“THE district commonly called the Pleasure, or Flower-Garden, or Pleasure-ground, may be said to comprehend all ornamental compartments, or divisions of ground, surrounding the mansion; consisting of lawns, plantations of trees and shrubs, flower compartments, walks, pieces of water, &c. whether situated wholly within the space generally considered as the Pleasure-Garden, or extended to the adjacent fields, parks, or other out-grounds. . . .
“In the general arrangement, the great art is to vary the prospect of the different divisions, so as they may variously present an air of novelty, and source of convenience and entertainment. . . .
“Another part shall appear more gay and sprightly, displaying an elegant flower-ground, or flower-garden, designed somewhat in the parterre way, in various beds, borders, and other divisions, furnished with the most curious flowers; and the boundary decorated with an arrangement of various clumps, of the most beautiful flowering shrubs, and lively ever-greens, each clump also bordered with a variety of the herbaceous flowery tribe. . . .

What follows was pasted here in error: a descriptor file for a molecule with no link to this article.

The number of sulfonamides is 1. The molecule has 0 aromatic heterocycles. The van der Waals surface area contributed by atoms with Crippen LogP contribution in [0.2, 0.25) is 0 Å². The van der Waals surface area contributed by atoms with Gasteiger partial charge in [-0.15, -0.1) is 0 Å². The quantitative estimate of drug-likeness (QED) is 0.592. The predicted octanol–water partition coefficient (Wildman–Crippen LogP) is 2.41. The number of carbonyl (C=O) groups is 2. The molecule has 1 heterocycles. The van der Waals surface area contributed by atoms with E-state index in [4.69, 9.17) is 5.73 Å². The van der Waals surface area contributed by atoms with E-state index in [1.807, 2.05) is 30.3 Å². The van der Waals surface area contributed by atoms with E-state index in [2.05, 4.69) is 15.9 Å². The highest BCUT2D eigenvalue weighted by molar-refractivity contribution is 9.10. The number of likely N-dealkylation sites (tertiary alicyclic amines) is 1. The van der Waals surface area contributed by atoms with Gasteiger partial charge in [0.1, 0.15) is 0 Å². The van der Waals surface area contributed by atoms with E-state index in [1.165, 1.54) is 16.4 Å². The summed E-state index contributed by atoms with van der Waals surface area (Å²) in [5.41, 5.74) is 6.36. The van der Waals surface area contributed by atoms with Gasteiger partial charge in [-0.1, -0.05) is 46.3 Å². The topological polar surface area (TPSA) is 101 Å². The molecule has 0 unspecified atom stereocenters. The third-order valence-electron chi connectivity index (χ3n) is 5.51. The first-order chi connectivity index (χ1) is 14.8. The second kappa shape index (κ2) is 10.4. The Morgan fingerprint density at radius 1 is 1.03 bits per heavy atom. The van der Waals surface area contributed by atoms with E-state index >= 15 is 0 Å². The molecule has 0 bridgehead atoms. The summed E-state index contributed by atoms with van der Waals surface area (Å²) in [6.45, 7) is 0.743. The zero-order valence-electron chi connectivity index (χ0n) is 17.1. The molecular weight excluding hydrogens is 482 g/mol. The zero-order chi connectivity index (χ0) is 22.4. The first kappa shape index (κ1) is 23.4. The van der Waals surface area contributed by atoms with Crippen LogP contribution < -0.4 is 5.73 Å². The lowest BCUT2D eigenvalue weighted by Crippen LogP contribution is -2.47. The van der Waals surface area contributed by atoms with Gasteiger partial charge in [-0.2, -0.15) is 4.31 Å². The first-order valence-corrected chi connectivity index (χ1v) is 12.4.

“A commodious piece of good ground, for a flower-garden, situated in a convenient and well sheltered place, and well exposed to the sun and air, ought to be allotted for the culture of the more curious and valuable flowers.
“The form of this ground may be either square, oblong, or somewhat circular; having the boundary embellished with a collection of the most curious flowering-shrubs; the interior part should be divided into many narrow beds, either oblong, or in the manner of a parterre; but plain four feet wide beds arranged parallel, having two feet wide alleys between bed and bed, will be found most convenient, yet to some not the most fanciful.
“In either method, a walk should be carried round the outward boundary, leaving a border to surround the whole ground, and within this, to have the various divisions or beds, raising them generally in a gently rounding manner, edging such as you like with dwarf-box, some with thrift, pinks, sisyrinchium, &c. by way of variety, laying the walks and alleys with the finest gravel. Some beds may be neatly edged with boards, especially such as are intended for the finer sorts of bulbs, &c.
“In this division you may plant the finest hyacinths, tulips, polyanthus-narcissus, double jonquils, anemones, ranunculus’s, bulbous-iris’s, tuberoses, scarlet and yellow amaryllis’s, colchicums, fritillaries, crown-imperials, snowdrops, crocus’s, lilies of various sorts, and all the different kinds of bulbous, and tuberous-rooted flowers, which succeed in the open ground; each sort principally in separate beds, especially the more choice kinds, being necessary both for distinction sake and for the convenience of giving, such as need it, protection from inclement weather; but for particulars of their culture, see the respective articles in the various months.”

  • Abercrombie, John, with James Mean, 1817, Abercrombie’s Practical Gardener (1817: 337–40, 347, 433, 460)[32]